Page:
Four Days Before Christmas & Unpacking the Reason

A few weeks ago, I unpacked Christmas.

In the boxes were fragile glass ornaments, precious works of art with”best Nana ever,” and the little drummer boys my daughters, Sara and Erin, made with their grandmother more than thirty years ago. There were gifts from friends and heartfelt pieces my Mom gave me. Some are decades old; others were given in love just last year during COVID when Christmas was “postponed” for a week. 

As I gently unwrapped each treasure, a memory from years past flooded my brain. As a child, the Christmas season was a time of religiosity, celebration, and presents. I grew up in a home far from privileged, but at Christmas, you wouldn’t know that. My Mom went into overdrive, and when I became a mother, I kept many traditions I learned from her. I don’t make “Bea’s Christmas Punch,” and I’ve never successfully pulled off her kiffle recipe (although my daughter and husband have perfected it), but a lot of “what Christmas is to me” is what she and my Dad modeled—generosity, joy, and sharing.

I’ve been unpacking the Christmas story too.

Many religious scholars are confident that Jesus wasn’t born on December 25th. The shepherds were likely not in the fields watching over their sheep in December; Mary and Joseph had gone to Bethlehem for a census which wouldn’t have taken place when roads were potentially icy and, based on John the Baptist’s birth date—and what scripture tells us about their ages—Jesus was likely born in September.

The consensus is that the Roman Catholic Church chose December 25th to celebrate Christmas because it was shortly after the winter solstice when pagans celebrated the “birthday of the sun.” Changing the day from an “agnostic” to a “holy” one made sense. (The coincidence of the Son’s birthday and the sun’s birthday isn’t lost on me.)

When did Christmas become mainly about trees, lights, Santa, elves, reindeer, and presents? When did Christmas become less about Christ?

Santa Claus had a humble beginning, too.

Sinterklass (Santa Claus)—short for Sint Nikolass (St. Nicholas), was a third-century Turkish monk who gave all he had to help the poor. One year, during the annual celebration of his December 6th birthday, an artist drew a sketch of Sint Nikolass carrying stockings filled with small toys, and by the early 1800s, stores started advertising Christmas shopping with the now popularized “Santa Claus.” Obviously, the birth of Jesus wasn’t always linked with Santa Claus!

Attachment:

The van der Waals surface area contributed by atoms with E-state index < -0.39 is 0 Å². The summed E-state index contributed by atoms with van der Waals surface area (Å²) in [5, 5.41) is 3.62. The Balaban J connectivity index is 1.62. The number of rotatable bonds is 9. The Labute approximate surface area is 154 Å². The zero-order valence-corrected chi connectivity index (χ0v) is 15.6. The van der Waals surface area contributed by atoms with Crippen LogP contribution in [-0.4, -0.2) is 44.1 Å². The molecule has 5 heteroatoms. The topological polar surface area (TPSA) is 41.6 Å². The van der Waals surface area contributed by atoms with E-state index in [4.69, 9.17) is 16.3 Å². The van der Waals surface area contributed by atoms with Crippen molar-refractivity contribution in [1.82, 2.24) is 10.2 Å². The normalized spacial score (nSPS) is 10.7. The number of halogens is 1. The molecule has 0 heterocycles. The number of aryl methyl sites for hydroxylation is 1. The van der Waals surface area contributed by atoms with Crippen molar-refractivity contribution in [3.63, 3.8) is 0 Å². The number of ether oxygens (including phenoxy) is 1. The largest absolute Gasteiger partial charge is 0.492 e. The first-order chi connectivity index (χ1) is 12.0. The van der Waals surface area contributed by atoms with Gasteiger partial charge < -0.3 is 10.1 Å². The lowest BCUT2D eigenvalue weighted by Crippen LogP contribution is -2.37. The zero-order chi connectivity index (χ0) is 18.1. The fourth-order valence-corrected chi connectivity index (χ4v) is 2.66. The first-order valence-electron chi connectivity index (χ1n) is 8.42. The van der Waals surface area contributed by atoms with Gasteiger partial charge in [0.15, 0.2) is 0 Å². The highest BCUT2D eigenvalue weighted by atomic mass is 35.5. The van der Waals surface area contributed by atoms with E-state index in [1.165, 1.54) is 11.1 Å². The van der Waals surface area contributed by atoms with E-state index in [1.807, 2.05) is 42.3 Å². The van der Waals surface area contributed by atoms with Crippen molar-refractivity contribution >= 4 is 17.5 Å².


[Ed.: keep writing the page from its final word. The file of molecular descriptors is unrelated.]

It can be easy to get caught up in commercialism and lose the true meaning of this season. People are often exhausted, overwhelmed, and frustrated. Then, after Christmas, many parents must explain to their children why Santa brought other children “better” presents than they received. Sad, right?

Rituals

• Do you unpack Christmas rituals? Do they bring your joy, or are they merely bullet points on a never-ending “to-do” list? (I’ve been guilty of that.)
• Is your giving motivated by the season or by previously set expectations?
• Are you buying out of genuine desire and care, or are you simply checking off a list (maybe twice) to ensure that you have something (anything) for everyone? (This often happens if you’re in a position where someone you’d rather not be with is always part of Christmas day.) 
There’s nothing wrong with a Christmas that celebrates both the birth of Christ and love for each other. In fact, that seems appropriate. It’s only when we unpack the stuff but not the story that we lose sight of what’s really important.

Role Models

As a child, we always went to Christmas Eve Mass. In 1966, on December 24th, a treacherous blizzard hit our town of Bethlehem. Snow was coming down hard and piling up fast. It became apparent that there would be no way to drive to the service where my Dad was supposed to be the song leader. He decided that it would be safer for us to stay home but that, despite the dangerous conditions, he would walk to church and sing for anyone who made it.

What an impression that made on an eight-year-old girl. Amen to a man who always knew what truly mattered in life. That’s one of the many Christmas stories I’m blessed to unpack.

Traditions

This year, as always, we’ll repeat another Christmas Eve practice that my parents handed down. After church, we’ll head to our daughter and son-in-law’s home, where Larry will read “The Christmas Story according to Luke” before we have our “Birthday Cake for Baby Jesus,” complete with candles (of course) which my grandson, Ethan, will blow out.

Eventually, we’ll head to our home, and the grandkids will put on their Christmas pajamas and go to bed to wait for the Santa they now know isn’t real. There’s synergy between the secular traditions and the actual “reason for the season.” In that harmony, there’s joy.

I pray that you know—wherever you are and whatever challenges you face—that you are loved.  
I pray that you see your incredible value.
I pray that these last few days before Christmas fill you with awe, splendor, and peace.

With Love,
Kay


Please help spread the word of peace full home™.
Blog: peacefullhome.com
Twitter:@kaymclane
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©peace full home.com®/intentional living, 2013-2022

 

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6 thoughts on “Four Days Before Christmas & Unpacking the Reason

  1. I loved this, Kay! Thank you for the facts that I didn’t know and also for sharing your Christmas traditions. Merry Christmas to you and your entire family!

    Like

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